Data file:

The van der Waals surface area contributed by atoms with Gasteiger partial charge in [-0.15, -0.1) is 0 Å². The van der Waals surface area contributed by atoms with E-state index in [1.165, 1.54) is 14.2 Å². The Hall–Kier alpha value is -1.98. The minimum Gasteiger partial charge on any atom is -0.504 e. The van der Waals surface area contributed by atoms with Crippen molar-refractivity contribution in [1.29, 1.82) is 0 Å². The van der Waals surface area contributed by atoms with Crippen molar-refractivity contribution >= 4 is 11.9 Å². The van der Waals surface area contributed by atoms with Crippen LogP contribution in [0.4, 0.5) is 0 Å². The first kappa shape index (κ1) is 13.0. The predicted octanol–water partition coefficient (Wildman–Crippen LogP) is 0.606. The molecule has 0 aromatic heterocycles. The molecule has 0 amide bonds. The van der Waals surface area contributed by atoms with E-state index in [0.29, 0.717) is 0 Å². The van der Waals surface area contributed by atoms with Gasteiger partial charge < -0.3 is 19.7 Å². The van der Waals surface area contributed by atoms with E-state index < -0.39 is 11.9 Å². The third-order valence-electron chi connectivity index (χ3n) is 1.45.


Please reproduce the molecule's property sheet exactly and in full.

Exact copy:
The van der Waals surface area contributed by atoms with Gasteiger partial charge in [-0.15, -0.1) is 0 Å². The van der Waals surface area contributed by atoms with E-state index in [1.165, 1.54) is 14.2 Å². The Hall–Kier alpha value is -1.98. The minimum Gasteiger partial charge on any atom is -0.504 e. The van der Waals surface area contributed by atoms with Crippen molar-refractivity contribution in [1.29, 1.82) is 0 Å². The van der Waals surface area contributed by atoms with Crippen molar-refractivity contribution >= 4 is 11.9 Å². The van der Waals surface area contributed by atoms with Crippen LogP contribution in [0.4, 0.5) is 0 Å². The first kappa shape index (κ1) is 13.0. The predicted octanol–water partition coefficient (Wildman–Crippen LogP) is 0.606. The molecule has 0 aromatic heterocycles. The molecule has 0 amide bonds. The van der Waals surface area contributed by atoms with E-state index in [0.29, 0.717) is 0 Å². The van der Waals surface area contributed by atoms with Gasteiger partial charge < -0.3 is 19.7 Å². The van der Waals surface area contributed by atoms with E-state index < -0.39 is 11.9 Å². The third-order valence-electron chi connectivity index (χ3n) is 1.45.